Jennifer McCreath submits nomination papers after withdrawing for lack of signatures
Jennifer McCreath. — Telegram file photo
A local woman has re-entered the St. John’s municipal election race after withdrawing because she had no one to nominate her.
Local activist Jennifer McCreath announced last week she didn’t have the required signatures for her nomination papers, but said Monday a “huge level of outreach” resulted from her announcement, with several people volunteering to nominate her.
McCreath signed her nomination papers Tuesday morning, announcing she is running for deputy mayor.
“I was very humbled and pleased with the amount of support and outcry when the story broke that I was having trouble finding nominators,” McCreath told The Telegram on Tuesday.
She said those who stepped forward included possible electoral rivals — including Ward 2 candidate Andrew Harvey and Ward 4 candidate Bernard Davis — who volunteered to nominate her even if it was possible she’d be running against them.
“It was great to see so many other candidates already on the ballot step up to the plate and say, ‘I’d be happy to nominate Jennifer McCreath,’ even though they didn’t even know at that point which position I was running for.”
Harvey said he offered to sign McCreath’s papers — although in the end he didn’t need to — because he wanted to see more women represented in the race.
“Up until today, there was only three women who were actually running,” he said Tuesday.
“I think that’s pretty terrible. I think it’d be great to have more women involved, so basically all weekend and yesterday I was going crazy, sending people messages to see if there’s any women who’d consider stepping forward to run.”
After hearing McCreath didn’t have the required signatures, he contacted her to help.
McCreath — who works in the RNC’s 911 call centre, answering 911 calls and working as dispatch — said she opted to run for deputy mayor because it’s time for a “drastic shakeup” at city hall.
“There’s a lot of people out there who never vote, because they don’t think politicians care about their issues. Unlike most other candidates and most other people in leadership roles in government, I kind of come from the working class. I kind of know what it’s like to deal with government red tape and struggle with social services.”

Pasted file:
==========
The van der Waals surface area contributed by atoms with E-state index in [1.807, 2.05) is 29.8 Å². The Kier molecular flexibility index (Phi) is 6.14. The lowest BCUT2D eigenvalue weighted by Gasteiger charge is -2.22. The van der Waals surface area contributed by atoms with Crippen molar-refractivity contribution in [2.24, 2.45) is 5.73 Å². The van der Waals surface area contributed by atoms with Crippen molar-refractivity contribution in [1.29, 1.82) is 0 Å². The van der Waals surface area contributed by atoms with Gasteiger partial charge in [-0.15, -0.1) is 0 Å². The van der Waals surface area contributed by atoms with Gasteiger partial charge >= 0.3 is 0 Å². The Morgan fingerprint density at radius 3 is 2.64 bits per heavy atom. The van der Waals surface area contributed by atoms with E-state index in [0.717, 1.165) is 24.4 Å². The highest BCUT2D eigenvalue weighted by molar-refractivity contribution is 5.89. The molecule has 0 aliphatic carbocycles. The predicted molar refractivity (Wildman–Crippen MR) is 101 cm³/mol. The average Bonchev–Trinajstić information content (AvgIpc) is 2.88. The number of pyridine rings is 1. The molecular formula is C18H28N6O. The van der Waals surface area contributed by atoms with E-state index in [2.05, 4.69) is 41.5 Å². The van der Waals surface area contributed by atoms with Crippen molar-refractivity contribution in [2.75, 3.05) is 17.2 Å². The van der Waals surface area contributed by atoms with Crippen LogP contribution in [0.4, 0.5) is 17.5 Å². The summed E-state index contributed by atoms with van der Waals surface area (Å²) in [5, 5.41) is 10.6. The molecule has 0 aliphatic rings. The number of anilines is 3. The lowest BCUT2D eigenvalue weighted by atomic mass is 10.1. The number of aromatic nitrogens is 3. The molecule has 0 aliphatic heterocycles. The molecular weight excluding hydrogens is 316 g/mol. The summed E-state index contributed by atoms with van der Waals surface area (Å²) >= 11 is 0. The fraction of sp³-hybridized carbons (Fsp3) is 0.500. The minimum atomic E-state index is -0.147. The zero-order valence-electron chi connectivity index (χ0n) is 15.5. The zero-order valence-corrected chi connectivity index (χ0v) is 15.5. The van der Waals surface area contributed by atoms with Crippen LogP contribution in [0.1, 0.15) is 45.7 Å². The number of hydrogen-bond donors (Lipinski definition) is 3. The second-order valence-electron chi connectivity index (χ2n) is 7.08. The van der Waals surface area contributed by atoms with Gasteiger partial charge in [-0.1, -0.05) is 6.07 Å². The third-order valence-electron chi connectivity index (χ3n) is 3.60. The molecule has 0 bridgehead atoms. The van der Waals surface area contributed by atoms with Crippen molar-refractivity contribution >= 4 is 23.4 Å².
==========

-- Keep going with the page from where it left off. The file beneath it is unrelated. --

She also said St. John’s municipal government needs more women in politics, and greater representation of LGBT — lesbian, gay, bisexual and transgender — people.
McCreath, a transgender lesbian herself, has done policy work for the Ontario government and came to St. John’s in 2007 to oversee an information privacy review program for the Newfoundland and Labrador government’s information technology department.
Her experience also includes volunteer and non-profit leadership work, and she has run 30 marathons.
Her government and private sector experience, along with her volunteerism and LGBT advocacy, makes her an ideal candidate for local government, she says.
“It seems tailor-made for someone like me to put my name forward as a possible candidate and bring an alternative,” said McCreath, who also said a factor in running for deputy mayor was so the position wouldn’t be acclaimed.
Until Tuesday, businessman Ron Ellsworth was the only official candidate.
“There’s two very diverse candidates seeking this seat, and I think it’s great. The public will have an opportunity to hear both of us talk about the issues and really have a chance to choose who they think would be best for this job.”
McCreath said improving access to low-cost housing, improving public transit and smart development will be among her key campaign issues.
Council Nominations Lits
The final list of candidates for the Sept. 24 municipal election for St. John’s city council has been announced. There are a total of 30 candidates vying for 11 positions. Nominations for the positions closed at 4 p.m. Tuesday.
The candidates running for each position are:
Ward 1 councillor:
Danny Breen - acclaimed
Ward 2 councillor:
Ward 3 councillor:
Sarah Colborne Penney
Ward 4 councillor:
Ward 5 councillor:
Councillor at large
(four positions open):